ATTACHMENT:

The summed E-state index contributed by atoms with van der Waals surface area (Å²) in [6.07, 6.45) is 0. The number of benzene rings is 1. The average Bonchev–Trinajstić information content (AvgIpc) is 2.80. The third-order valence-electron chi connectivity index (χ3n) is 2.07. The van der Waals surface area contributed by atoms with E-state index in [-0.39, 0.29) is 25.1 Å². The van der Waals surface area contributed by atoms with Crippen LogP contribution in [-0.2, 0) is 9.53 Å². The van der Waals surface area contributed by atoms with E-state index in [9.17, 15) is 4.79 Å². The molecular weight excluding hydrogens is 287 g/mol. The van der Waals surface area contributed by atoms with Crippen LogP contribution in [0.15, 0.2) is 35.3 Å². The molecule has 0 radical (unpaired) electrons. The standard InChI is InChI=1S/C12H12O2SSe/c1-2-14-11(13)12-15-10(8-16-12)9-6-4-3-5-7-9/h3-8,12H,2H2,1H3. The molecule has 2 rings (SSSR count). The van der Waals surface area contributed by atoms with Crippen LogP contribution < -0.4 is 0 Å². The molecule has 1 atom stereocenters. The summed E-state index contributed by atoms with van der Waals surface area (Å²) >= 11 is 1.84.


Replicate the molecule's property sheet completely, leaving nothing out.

The summed E-state index contributed by atoms with van der Waals surface area (Å²) in [6.07, 6.45) is 0. The number of benzene rings is 1. The average Bonchev–Trinajstić information content (AvgIpc) is 2.80. The third-order valence-electron chi connectivity index (χ3n) is 2.07. The van der Waals surface area contributed by atoms with E-state index in [-0.39, 0.29) is 25.1 Å². The van der Waals surface area contributed by atoms with Crippen LogP contribution in [-0.2, 0) is 9.53 Å². The van der Waals surface area contributed by atoms with E-state index in [9.17, 15) is 4.79 Å². The molecular weight excluding hydrogens is 287 g/mol. The van der Waals surface area contributed by atoms with Crippen LogP contribution in [0.15, 0.2) is 35.3 Å². The molecule has 0 radical (unpaired) electrons. The standard InChI is InChI=1S/C12H12O2SSe/c1-2-14-11(13)12-15-10(8-16-12)9-6-4-3-5-7-9/h3-8,12H,2H2,1H3. The molecule has 2 rings (SSSR count). The van der Waals surface area contributed by atoms with Crippen LogP contribution < -0.4 is 0 Å². The molecule has 1 atom stereocenters. The summed E-state index contributed by atoms with van der Waals surface area (Å²) >= 11 is 1.84.